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The Victoria Railway opened to Kinmount on November 9, 1876, and reached Haliburton two years later. When it was first completed it was the fastest mode of transportation for the communities it connected. Leaving Haliburton at 7:10 am, the train pulled into Lindsay at 11. The return trip for Haliburton departed at 3. Though slower than automobiles we use today, it was a lot faster than a horse. Lindsay’s Union Station was built for this new railway near Glenelg Street. The freight sheds and engine servicing facilities were south of Durham Street.
Ken Reid Conservation Area
At the time that the Victoria Railway went through, the land at the mouth of McLaren’s Creek was part of Isaac Reid’s farm. The lot passed down through the family, then just as the railway was abandoned, Kawartha Conservation bought the property and today the site is home to outdoor recreation trails and the administrative centre for obtaining permits to work in City of Kawartha Lakes Conservation Regulated Areas.
Passengers liked to look across the farm fields to catch a glimpse of Sturgeon Lake over the distant trees. Though the trees have grown up, it's worth taking a moment to appreciate the view today.
The first station north of Lindsay on the Victoria Railway was the two-storey Cameron Station with a waiting area on the first floor, and living quarters for section workers above. The section foreman had his own house on the other side of the track. The original photograph is of foreman Edwin Wood and his family in 1942. Though Cameron was technically a flag stop, the locomotive would always drop off and pick up mail. It also once offered a freight scale for livestock and other produce. Like many sites along the railway, nothing remains of the buildings today. The Cameron Railway sign is exhibited at Maryboro Lodge. (Credit: Taylor Wilkins, Haliburton by Rail and the I.B. & O.)
Hall Station was about halfway from Cameron to Fenelon Falls and was just a small waiting room, with space for farmers to leave their cream cans for shipment to town. It also had a siding to load freight cars. Today the former station has overgrown with Sumacs. (Credit: Taylor Wilkins, Haliburton by Rail and the I.B. & O.)
GTR Snowplow in Front of Fenelon Falls Grain Warehouse
In its early years, one of the most important functions of the Victoria Railway was to allow the rapid and convenient exchange of goods over long distances. The local commodity exported in the greatest quantity was lumber, but farmers had grain to sell, especially wheat in the nineteenth century.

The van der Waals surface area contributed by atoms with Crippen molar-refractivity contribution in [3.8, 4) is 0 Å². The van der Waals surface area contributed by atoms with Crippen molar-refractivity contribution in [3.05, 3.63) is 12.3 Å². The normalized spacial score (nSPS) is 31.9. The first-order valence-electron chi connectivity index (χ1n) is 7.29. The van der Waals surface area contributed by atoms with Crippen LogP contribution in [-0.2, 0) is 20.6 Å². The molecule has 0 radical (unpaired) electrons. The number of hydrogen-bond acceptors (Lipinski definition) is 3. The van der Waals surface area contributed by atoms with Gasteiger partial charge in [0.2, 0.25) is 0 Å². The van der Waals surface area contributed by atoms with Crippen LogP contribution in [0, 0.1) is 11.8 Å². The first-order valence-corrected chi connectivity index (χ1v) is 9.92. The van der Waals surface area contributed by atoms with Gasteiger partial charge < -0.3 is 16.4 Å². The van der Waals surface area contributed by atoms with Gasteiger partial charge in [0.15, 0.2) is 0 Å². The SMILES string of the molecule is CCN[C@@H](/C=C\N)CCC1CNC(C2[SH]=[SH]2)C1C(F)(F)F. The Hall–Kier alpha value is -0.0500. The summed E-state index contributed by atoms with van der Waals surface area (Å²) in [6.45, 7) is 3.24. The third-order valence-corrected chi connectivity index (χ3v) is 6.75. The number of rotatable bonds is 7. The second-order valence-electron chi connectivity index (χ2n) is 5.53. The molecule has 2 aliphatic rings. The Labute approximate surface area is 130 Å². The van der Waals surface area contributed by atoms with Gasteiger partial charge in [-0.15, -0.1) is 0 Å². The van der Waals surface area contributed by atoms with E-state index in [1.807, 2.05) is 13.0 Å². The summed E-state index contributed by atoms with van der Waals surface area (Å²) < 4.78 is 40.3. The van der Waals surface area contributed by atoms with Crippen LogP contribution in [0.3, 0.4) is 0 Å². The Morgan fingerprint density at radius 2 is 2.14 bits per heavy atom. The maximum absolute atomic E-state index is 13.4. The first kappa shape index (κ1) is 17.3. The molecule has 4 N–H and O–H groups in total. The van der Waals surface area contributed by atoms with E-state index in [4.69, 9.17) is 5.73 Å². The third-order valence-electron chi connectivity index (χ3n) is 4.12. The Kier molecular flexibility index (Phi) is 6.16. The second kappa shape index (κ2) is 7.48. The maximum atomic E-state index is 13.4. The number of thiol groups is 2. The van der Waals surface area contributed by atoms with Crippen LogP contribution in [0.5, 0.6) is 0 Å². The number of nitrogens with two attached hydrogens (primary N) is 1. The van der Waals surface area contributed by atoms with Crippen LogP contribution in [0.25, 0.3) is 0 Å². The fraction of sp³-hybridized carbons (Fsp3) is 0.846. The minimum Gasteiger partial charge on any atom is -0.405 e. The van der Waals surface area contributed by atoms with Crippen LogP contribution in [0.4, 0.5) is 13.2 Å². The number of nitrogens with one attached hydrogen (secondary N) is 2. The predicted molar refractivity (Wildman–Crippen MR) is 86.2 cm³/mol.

In 1885, Joseph McArthur and William Webster, two Fenelon Falls grain dealers, rented property on the south side of the railway tracks, near the village’s recently constructed station, and built a grain warehouse, 50 feet by 24 feet. The structure was raised up on posts so that the floor was four feet above ground—on a level with the floors of rail cars. Capable of holding 10,000 bushels, it was used by other merchants too, including John H. Brandon, who operated the North Star Roller Mill in partnership with Findlay McDougall.
Around 1920, the grain warehouse was repurposed as a Co-op, reflecting the changing needs of local farmers. In the twentieth century, most family farms used grains as animal feed. By 1938 the building had become a feed warehouse and chopping mill, where farmers could process their crops. It was also home a cold storage unit, where families could rent a freezer box, 3 feet x 3 feet x 2 feet—before the advent of household freezers. Around 1985, the Co-op moved to 117 Lindsay Street, and today the site is home to Community Care and the Fenelon Falls Independent Living Centre.
Railway construction was financed by government grants and extorting bonuses from municipalities (typically by threatening to build the station outside of town if they did not pay up). At the time the Victoria Railway was built, Fenelon Township was already served by the Toronto and Nipissing Railway (which actually ended in Coboconk... an ambitious name helped secure funding). The township as a whole saw no particular need to fund the railway, but Fenelon Falls’ business community and residents were so eager that they separated from the township, incorporating in 1874. It ensured the iron horse came to town. Until amalgamation, the village logo was a train. The first Fenelon Falls Station burned in 1880, but was replaced two years later. Today it lives on as the Station Gallery, featuring local artists’ inspiring creations.
Swing Bridge, 1894